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EPA mulls health care worker training on pesticide-related illnesses

Photo: Worledit/iStockphoto

Washington — The Environmental Protection Agency wants feedback as it considers a training program for health care providers on recognizing, treating and reporting pesticide-related illnesses and injuries.

A Sept. 24 Request for Information states that the Pesticide Registration Improvement Act of 2022 includes funding for the agency to offer this type of training.

Although EPA frequently reviews proposals for new pesticides and new uses for existing pesticides while keeping sensitive subgroups in mind during its human health risk assessments, “pesticide-related illnesses still occur and are widely misdiagnosed and underreported,” the agency says.

“This owes, in part, to the fact that health care providers receive limited training on occupational and environmental health. Thus, HCPs may not take occupational health histories to determine patients’ risk of pesticide illness, correctly diagnose the condition or report it to public health authorities.”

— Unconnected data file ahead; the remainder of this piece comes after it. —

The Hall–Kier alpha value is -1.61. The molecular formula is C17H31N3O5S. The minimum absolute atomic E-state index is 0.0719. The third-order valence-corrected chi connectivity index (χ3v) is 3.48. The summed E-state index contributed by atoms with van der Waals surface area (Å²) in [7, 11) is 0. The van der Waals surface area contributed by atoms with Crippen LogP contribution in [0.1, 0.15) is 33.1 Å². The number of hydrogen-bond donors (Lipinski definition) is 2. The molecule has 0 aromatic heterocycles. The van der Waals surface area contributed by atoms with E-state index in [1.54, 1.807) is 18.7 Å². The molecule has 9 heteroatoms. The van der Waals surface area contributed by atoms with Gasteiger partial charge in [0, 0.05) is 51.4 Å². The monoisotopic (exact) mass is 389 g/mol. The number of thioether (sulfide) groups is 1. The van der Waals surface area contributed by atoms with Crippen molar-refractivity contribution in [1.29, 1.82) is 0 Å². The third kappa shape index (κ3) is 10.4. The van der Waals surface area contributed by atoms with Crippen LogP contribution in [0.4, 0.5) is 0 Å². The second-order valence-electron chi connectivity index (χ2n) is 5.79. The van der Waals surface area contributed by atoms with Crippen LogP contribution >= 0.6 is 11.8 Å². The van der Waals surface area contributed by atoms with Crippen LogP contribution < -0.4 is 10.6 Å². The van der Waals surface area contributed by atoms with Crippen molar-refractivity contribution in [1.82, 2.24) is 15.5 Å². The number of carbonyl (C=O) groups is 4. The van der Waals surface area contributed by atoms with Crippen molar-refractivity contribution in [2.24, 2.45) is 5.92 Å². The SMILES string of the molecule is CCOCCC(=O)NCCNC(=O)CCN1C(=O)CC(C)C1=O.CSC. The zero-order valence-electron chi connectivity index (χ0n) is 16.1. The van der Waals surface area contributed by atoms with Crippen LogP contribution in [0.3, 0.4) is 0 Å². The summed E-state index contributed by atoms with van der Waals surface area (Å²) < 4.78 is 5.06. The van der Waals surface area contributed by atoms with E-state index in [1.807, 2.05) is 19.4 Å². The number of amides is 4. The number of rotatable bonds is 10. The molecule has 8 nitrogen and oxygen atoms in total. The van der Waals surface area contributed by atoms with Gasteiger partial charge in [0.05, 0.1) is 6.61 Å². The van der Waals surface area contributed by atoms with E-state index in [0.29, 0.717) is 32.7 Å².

EPA provides stakeholders with seven specific questions for consideration, including:

  • What populations – besides farmworkers, pesticide handlers and applicators – are at elevated risk of pesticide-related illness and would benefit from more highly trained HCPs?
  • How can EPA ensure training and technical assistance activities are responsive to the social determinants of health, cultural context and vulnerabilities of patients at elevated risk of pesticide-related illness?

Comments on the RFI are due Nov. 24.

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